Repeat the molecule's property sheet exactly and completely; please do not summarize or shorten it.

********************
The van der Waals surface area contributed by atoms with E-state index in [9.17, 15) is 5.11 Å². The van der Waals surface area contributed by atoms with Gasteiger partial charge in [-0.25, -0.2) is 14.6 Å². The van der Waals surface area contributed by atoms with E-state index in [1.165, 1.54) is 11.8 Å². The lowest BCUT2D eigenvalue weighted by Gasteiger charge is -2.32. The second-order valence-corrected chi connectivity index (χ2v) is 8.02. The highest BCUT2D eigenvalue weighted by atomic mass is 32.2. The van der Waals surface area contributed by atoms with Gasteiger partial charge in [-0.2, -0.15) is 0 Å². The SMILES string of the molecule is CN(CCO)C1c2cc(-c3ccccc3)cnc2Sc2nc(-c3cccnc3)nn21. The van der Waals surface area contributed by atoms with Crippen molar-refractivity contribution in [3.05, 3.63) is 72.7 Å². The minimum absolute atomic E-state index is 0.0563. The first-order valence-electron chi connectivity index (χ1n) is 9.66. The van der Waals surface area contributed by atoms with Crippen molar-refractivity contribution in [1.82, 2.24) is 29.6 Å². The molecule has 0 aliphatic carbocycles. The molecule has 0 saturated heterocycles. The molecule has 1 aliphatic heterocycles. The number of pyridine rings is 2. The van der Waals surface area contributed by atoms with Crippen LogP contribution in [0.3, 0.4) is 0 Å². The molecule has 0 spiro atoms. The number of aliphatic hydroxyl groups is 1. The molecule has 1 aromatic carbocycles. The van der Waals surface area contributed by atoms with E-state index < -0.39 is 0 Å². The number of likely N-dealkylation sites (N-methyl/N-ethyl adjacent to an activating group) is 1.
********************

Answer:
The van der Waals surface area contributed by atoms with E-state index in [9.17, 15) is 5.11 Å². The van der Waals surface area contributed by atoms with Gasteiger partial charge in [-0.25, -0.2) is 14.6 Å². The van der Waals surface area contributed by atoms with E-state index in [1.165, 1.54) is 11.8 Å². The lowest BCUT2D eigenvalue weighted by Gasteiger charge is -2.32. The second-order valence-corrected chi connectivity index (χ2v) is 8.02. The highest BCUT2D eigenvalue weighted by atomic mass is 32.2. The van der Waals surface area contributed by atoms with Gasteiger partial charge in [-0.2, -0.15) is 0 Å². The SMILES string of the molecule is CN(CCO)C1c2cc(-c3ccccc3)cnc2Sc2nc(-c3cccnc3)nn21. The van der Waals surface area contributed by atoms with Crippen molar-refractivity contribution in [3.05, 3.63) is 72.7 Å². The minimum absolute atomic E-state index is 0.0563. The first-order valence-electron chi connectivity index (χ1n) is 9.66. The van der Waals surface area contributed by atoms with Crippen molar-refractivity contribution in [1.82, 2.24) is 29.6 Å². The molecule has 0 aliphatic carbocycles. The molecule has 0 saturated heterocycles. The molecule has 1 aliphatic heterocycles. The number of pyridine rings is 2. The van der Waals surface area contributed by atoms with Crippen LogP contribution in [0.3, 0.4) is 0 Å². The molecule has 0 spiro atoms. The number of aliphatic hydroxyl groups is 1. The molecule has 1 aromatic carbocycles. The van der Waals surface area contributed by atoms with E-state index < -0.39 is 0 Å². The number of likely N-dealkylation sites (N-methyl/N-ethyl adjacent to an activating group) is 1.